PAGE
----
London 04 Review
Twilight Singers @ Islington Academy, London, 29.01.2004
James Berry and Gred Dulli’s insanely giggling entourage stand and worship a mighty Afghan showman. Ladies and Gentlemen, we proudly present the Barnum Singers….
It took him a few years, grunge’s soulful dreamer, but he got there, finally. ‘Blackberry Belle’, released last year, was in many ways the record he always promised to make. Afghan Whigs albums always tended to be slightly patchy affairs (except probably the crunchy explosion that is ‘Gentlemen’), but his second release as the Twilight Singers is a heads-down, covered in gasoline and sparkling in the sun, adrenaline-coursing masterpiece. The rhythm is exact, the content impassioned and the execution just raw enough. It’s the ‘Whigs ‘1965’ realised. There is next to nothing to fault. So it comes as a bit of a brainteaser as to why its performance is, on the face of it, little more than a Greg Dulli vanity project. We were expecting a little more dignity, if nothing else, from the author of the recent Twilight Singers releases. He does have more dignity in reserve, right? He sure didn’t bring it with him tonight, preferring instead to loll around on a wave of infamy like an afternoon drunk drifting out to sea on an inflatable.
The light-fingered care that was afforded to the recorded versions of songs like ‘Twilight’ (off the first album, ‘Twilight As Played By…’), ‘The Killer’ and ‘Martin Eden’ (from ‘Blackberry Belle’) was lost to the bolshy demands of a rock show, namely that posture and posing are elevated above all else. This is most explicitly illustrated when during one particularly tumultuous rock and roll climax he turns to his right and calls “Jon Skibic on guitar, everybody!”, things going all a bit Bon Jovi for at least a minute, and probably more, thereafter. Someone’s teenage dreams clearly never died. The 80s stadium reverb and bass sound do serve to solidly underline the shape of the songs, but most other aspects see them cracking when they reach a certain altitude. Not least his powerfully hoarse vocals, which should rocket the punch in songs like ‘Teenage Wristband’ and ‘Decatur St.’ through the stratosphere, but tonight are prone to stalling at just the necessary moment.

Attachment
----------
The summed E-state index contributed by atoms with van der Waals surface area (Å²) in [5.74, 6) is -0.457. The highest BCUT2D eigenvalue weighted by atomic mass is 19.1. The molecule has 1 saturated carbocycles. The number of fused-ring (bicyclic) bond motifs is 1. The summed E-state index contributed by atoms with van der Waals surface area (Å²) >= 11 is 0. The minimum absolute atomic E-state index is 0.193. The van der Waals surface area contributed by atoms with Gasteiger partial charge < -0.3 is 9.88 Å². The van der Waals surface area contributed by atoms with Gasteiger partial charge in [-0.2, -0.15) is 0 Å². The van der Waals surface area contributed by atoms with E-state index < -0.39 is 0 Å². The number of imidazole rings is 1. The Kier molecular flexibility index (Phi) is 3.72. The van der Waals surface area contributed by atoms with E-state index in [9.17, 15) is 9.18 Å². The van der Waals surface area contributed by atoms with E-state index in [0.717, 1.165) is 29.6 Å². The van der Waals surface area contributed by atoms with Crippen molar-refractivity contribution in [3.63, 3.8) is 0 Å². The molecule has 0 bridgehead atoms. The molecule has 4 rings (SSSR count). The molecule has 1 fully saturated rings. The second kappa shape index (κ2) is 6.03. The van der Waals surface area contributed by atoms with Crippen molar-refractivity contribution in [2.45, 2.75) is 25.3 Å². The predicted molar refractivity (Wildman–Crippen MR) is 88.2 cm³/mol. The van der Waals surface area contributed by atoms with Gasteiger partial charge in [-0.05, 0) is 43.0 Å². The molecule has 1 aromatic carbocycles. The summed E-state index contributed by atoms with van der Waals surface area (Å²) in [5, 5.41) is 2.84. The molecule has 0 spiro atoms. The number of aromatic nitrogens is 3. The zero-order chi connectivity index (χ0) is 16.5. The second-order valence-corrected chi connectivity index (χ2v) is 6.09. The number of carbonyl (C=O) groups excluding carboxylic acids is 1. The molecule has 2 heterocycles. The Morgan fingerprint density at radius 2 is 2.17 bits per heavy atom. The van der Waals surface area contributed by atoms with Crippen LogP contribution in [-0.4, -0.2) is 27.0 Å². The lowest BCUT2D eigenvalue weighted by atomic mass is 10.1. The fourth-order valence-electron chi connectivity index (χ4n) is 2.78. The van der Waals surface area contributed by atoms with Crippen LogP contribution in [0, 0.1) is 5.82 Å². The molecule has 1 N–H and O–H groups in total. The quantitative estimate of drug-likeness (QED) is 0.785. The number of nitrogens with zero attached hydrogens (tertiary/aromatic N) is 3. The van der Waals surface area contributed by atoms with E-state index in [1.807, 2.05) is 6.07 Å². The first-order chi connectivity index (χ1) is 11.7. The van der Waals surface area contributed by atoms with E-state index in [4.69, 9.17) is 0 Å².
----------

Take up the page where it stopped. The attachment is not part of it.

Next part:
Yet still he receives nothing but rapture from the entourage-like audience, his every lame quip drowned in laughter, his every drag on his numerous cigarettes worshiped, his every question met with unreserved positivity. There’s no unconverting the converted, not when juicy snatches of his Afghan Whigs past are thrown in to keep them focused and attentive. And he’s quite the indulgent showman, fired by the knowledge that he can get away with it. He begins ‘Love’ as the encore alone on piano including schizo add-libs and promising that it will turn into a Stevie Nicks trilogy, “because I muthafuckin lurve Stevie Nicks”. And it does, as promised, but not before also adding a Darkness medley (‘Get Your Hands Off My Woman/I Believe In A Thing Called Love”), segueing into a dash of Ice Cube and finishing off with the Eric Clapton air-guitar standard ‘Layla’. And, hey, it’s entertaining. It’s an excessively self-assured man who’s already proved his worth acting up because he can. But it also betrays the strength and fragility of his latest songs. The hardest thing is admitting it’s a wiseass behind it all.